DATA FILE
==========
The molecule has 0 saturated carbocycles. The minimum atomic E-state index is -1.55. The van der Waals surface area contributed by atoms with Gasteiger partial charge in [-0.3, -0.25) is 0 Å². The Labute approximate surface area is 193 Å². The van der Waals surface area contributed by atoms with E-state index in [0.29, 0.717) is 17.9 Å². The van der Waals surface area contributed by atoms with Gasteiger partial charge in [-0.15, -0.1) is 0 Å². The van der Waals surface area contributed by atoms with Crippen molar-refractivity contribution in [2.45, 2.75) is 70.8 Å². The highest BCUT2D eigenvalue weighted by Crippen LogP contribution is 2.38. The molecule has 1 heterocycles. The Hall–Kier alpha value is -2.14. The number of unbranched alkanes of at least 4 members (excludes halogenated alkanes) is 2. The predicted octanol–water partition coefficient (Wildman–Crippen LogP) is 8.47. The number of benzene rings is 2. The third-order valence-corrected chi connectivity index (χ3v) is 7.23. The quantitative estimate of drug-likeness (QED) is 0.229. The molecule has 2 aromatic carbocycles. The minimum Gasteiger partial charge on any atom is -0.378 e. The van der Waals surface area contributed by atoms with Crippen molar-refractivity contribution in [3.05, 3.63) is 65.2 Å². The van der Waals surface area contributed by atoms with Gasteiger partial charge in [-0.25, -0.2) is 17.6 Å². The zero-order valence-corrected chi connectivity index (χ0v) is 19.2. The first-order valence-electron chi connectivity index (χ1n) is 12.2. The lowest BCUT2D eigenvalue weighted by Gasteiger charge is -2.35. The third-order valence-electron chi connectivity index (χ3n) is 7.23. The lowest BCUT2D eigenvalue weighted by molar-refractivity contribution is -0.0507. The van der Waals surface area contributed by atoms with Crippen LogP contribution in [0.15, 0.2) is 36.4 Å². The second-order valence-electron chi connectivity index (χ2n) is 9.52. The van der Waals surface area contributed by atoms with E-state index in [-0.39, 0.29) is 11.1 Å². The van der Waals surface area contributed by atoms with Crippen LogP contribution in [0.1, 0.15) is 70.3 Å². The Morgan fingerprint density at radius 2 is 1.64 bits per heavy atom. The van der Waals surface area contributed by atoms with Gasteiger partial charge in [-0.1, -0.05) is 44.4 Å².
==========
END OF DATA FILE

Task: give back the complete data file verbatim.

The molecule has 0 saturated carbocycles. The minimum atomic E-state index is -1.55. The van der Waals surface area contributed by atoms with Gasteiger partial charge in [-0.3, -0.25) is 0 Å². The Labute approximate surface area is 193 Å². The van der Waals surface area contributed by atoms with E-state index in [0.29, 0.717) is 17.9 Å². The van der Waals surface area contributed by atoms with Gasteiger partial charge in [-0.15, -0.1) is 0 Å². The van der Waals surface area contributed by atoms with Crippen molar-refractivity contribution in [2.45, 2.75) is 70.8 Å². The highest BCUT2D eigenvalue weighted by Crippen LogP contribution is 2.38. The molecule has 1 heterocycles. The Hall–Kier alpha value is -2.14. The number of unbranched alkanes of at least 4 members (excludes halogenated alkanes) is 2. The predicted octanol–water partition coefficient (Wildman–Crippen LogP) is 8.47. The number of benzene rings is 2. The third-order valence-corrected chi connectivity index (χ3v) is 7.23. The quantitative estimate of drug-likeness (QED) is 0.229. The molecule has 2 aromatic carbocycles. The minimum Gasteiger partial charge on any atom is -0.378 e. The van der Waals surface area contributed by atoms with Crippen molar-refractivity contribution in [3.05, 3.63) is 65.2 Å². The van der Waals surface area contributed by atoms with Gasteiger partial charge in [-0.25, -0.2) is 17.6 Å². The zero-order valence-corrected chi connectivity index (χ0v) is 19.2. The first-order valence-electron chi connectivity index (χ1n) is 12.2. The lowest BCUT2D eigenvalue weighted by Gasteiger charge is -2.35. The third-order valence-electron chi connectivity index (χ3n) is 7.23. The lowest BCUT2D eigenvalue weighted by molar-refractivity contribution is -0.0507. The van der Waals surface area contributed by atoms with Crippen LogP contribution in [0.15, 0.2) is 36.4 Å². The second-order valence-electron chi connectivity index (χ2n) is 9.52. The van der Waals surface area contributed by atoms with E-state index in [-0.39, 0.29) is 11.1 Å². The van der Waals surface area contributed by atoms with Crippen LogP contribution in [0.1, 0.15) is 70.3 Å². The Morgan fingerprint density at radius 2 is 1.64 bits per heavy atom. The van der Waals surface area contributed by atoms with Gasteiger partial charge in [-0.1, -0.05) is 44.4 Å².